What’s the Difference? Are They Treated Differently?
You twisted your ankle playing basketball or tennis, and now it hurts every time you put pressure on it. Is it a strain or a sprain? What’s the difference? Should they be treated differently?
Strains vs. Sprains—the Medical Difference
There’s a common misperception that strains and sprains are simply different degrees of the same type of injury. That’s not true. While both involve connective tissue, a strain affects your muscles or tendons, but a sprain affects ligaments only. (Ligaments are tissue that connect bones together, while tendons are tissue that connect bones to muscle.) A strain occurs when you tear or overstretch muscles or tendons, whereas a sprain is the tearing or overstretching of ligaments. A sprain may limit your movement to a greater extent—because you may not be able to use the joint connected to the ligament—but technically a sprain is not worse than a strain.
Symptoms of Sprains and Strains
Because sprains and strains both involve overstretching and tearing, their symptoms have many similarities. You can expect pain and swelling at the site of the injury, particularly around the joint. Pain is typically more intense when you try to flex the joint, so anticipate a loss of range of motion and flexibility. With a muscle strain, you may experience spasms. A sprained ligament customarily turns black and blue from bruising.
Diagnosis of Sprains and Strains
Sprains and strains are not the types of injuries to show up on an X-ray or MRI, but after conducting a physical exam, your doctor might order an imaging test to rule out the possibility of a break.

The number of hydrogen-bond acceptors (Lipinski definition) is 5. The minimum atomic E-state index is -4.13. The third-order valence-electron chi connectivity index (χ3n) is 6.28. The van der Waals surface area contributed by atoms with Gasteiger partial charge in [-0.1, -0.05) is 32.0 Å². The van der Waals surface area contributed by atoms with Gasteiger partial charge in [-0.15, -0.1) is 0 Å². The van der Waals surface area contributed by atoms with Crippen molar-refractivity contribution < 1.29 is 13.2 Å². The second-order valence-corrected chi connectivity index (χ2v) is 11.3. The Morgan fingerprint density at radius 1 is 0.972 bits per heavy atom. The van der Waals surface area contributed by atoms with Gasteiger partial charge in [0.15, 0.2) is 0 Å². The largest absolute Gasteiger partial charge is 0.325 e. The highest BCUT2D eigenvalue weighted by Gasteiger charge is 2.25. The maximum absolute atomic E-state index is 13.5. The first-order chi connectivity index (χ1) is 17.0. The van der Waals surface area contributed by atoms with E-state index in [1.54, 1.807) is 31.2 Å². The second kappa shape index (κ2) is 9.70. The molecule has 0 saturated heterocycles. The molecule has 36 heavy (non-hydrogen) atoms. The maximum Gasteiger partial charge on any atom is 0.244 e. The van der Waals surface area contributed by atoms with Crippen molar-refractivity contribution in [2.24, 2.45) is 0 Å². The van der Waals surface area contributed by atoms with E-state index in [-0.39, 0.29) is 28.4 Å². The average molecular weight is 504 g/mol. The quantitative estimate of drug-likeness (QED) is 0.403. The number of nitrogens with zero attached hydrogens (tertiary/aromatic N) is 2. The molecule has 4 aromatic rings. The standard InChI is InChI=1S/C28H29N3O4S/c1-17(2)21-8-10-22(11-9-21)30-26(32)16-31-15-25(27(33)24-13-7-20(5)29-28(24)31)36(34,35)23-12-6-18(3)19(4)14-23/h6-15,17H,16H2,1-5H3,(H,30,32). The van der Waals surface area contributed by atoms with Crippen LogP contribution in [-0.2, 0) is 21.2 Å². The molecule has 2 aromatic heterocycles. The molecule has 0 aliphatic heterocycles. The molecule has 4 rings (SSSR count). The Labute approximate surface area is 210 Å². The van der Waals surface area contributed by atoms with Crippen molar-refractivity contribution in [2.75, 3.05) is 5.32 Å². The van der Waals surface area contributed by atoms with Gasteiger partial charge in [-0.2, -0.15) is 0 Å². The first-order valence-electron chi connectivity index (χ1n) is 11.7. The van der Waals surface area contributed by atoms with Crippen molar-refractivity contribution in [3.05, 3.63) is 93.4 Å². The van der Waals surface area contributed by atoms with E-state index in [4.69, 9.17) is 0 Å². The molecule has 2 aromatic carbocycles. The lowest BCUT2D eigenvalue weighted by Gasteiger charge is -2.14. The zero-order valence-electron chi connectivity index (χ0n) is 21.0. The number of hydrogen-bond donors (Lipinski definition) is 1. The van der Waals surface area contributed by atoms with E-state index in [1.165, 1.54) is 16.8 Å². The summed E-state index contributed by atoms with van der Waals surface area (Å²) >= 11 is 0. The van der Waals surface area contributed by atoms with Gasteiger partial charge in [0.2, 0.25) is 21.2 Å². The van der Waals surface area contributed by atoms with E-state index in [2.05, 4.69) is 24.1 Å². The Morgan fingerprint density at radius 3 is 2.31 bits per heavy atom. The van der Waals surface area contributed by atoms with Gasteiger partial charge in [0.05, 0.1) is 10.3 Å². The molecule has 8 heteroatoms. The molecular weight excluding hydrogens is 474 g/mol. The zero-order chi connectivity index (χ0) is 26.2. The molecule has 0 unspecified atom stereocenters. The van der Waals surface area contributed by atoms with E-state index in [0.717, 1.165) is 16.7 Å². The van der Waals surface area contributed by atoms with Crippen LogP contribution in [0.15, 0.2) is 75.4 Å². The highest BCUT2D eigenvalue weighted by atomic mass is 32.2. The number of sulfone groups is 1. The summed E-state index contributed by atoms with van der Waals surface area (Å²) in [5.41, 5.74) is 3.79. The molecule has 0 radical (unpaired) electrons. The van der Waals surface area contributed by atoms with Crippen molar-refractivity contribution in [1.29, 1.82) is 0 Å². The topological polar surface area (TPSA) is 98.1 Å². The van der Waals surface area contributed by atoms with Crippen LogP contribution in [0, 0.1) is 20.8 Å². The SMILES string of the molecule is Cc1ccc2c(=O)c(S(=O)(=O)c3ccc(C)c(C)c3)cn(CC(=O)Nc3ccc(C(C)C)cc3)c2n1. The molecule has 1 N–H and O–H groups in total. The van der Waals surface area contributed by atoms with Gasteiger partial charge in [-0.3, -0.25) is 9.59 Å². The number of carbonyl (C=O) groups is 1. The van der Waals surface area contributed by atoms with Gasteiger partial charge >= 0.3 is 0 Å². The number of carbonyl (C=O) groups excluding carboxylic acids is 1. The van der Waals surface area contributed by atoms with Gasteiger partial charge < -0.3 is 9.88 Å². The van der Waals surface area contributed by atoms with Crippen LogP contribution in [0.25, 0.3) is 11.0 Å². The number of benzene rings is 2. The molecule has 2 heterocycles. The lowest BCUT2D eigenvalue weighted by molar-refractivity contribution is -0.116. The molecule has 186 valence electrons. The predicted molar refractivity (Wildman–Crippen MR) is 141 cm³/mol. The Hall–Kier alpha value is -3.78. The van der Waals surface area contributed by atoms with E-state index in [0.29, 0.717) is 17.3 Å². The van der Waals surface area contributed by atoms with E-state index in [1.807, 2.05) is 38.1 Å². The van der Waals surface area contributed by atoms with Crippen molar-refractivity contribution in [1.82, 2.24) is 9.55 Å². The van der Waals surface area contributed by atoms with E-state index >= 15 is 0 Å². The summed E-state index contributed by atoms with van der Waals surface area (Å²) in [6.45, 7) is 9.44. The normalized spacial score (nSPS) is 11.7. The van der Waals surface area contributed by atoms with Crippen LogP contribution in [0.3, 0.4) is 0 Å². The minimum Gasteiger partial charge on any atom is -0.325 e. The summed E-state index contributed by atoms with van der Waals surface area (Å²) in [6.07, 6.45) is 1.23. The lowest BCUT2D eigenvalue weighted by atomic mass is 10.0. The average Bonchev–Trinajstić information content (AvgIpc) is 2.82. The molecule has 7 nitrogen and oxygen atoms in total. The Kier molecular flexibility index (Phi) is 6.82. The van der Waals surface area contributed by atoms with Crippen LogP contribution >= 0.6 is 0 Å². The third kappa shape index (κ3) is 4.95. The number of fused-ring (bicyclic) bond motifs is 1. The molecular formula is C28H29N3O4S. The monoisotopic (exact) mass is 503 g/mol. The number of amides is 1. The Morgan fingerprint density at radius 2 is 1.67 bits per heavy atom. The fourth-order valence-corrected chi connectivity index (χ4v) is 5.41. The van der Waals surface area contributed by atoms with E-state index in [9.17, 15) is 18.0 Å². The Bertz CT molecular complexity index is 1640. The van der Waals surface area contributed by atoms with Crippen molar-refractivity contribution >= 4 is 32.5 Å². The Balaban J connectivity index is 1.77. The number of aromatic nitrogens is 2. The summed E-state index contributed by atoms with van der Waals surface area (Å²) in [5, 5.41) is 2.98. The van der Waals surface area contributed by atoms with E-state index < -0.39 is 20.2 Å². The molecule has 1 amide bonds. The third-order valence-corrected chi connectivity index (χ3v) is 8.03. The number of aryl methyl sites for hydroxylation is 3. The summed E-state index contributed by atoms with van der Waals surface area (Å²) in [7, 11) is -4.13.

Treatment of Strains and Sprains
For minor strains and sprains, the RICE approach is the first line of treatment:
- Rest—Avoid unnecessary use of the affected joint for a couple of days, but
don’t stay off it for too long. Your muscles may tighten up, making it more
painful when you try to return to normal activities.
- Ice—Wrap an ice pack in a thin towel and apply directly to the affected area
for 20 minutes, three to four times a day.
- Compression—Use trainer’s tape, an Ace-type bandage, or a compression
sleeve to reduce swelling, but don’t wrap too tightly, as you may cut off
- Elevation—Keeping the affected joint above your head will help reduce
More severe strains and sprains may require a surgical procedure, particularly if there’s a tear in your ligament, tendon, or muscle.
Contact SOAR for Treatment of a Sprain or Strain
At SOAR, we can effectively diagnose and treat any type of soft-tissue injury, including a sprain or strain. For more information about the range of services we offer, contact us today or call our offices at 844-434-SOAR.